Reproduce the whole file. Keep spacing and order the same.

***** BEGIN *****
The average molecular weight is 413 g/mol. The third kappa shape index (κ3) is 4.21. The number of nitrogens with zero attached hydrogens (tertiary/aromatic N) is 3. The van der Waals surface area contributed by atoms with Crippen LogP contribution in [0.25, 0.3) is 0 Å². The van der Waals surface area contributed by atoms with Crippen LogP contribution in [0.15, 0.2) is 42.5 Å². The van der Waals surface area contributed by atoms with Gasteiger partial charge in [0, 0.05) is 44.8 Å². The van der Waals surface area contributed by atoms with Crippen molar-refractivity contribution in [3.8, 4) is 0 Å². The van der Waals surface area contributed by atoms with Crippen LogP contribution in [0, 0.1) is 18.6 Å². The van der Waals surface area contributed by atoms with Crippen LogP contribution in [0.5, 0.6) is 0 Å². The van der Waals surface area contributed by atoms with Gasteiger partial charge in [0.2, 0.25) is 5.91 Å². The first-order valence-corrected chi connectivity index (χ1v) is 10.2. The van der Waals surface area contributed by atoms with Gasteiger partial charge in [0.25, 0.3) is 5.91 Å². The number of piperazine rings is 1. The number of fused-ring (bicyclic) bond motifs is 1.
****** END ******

The average molecular weight is 413 g/mol. The third kappa shape index (κ3) is 4.21. The number of nitrogens with zero attached hydrogens (tertiary/aromatic N) is 3. The van der Waals surface area contributed by atoms with Crippen LogP contribution in [0.25, 0.3) is 0 Å². The van der Waals surface area contributed by atoms with Crippen LogP contribution in [0.15, 0.2) is 42.5 Å². The van der Waals surface area contributed by atoms with Gasteiger partial charge in [0, 0.05) is 44.8 Å². The van der Waals surface area contributed by atoms with Crippen molar-refractivity contribution in [3.8, 4) is 0 Å². The van der Waals surface area contributed by atoms with Crippen LogP contribution in [0, 0.1) is 18.6 Å². The van der Waals surface area contributed by atoms with Crippen LogP contribution in [0.5, 0.6) is 0 Å². The van der Waals surface area contributed by atoms with Gasteiger partial charge in [0.2, 0.25) is 5.91 Å². The first-order valence-corrected chi connectivity index (χ1v) is 10.2. The van der Waals surface area contributed by atoms with Gasteiger partial charge in [0.25, 0.3) is 5.91 Å². The number of piperazine rings is 1. The number of fused-ring (bicyclic) bond motifs is 1.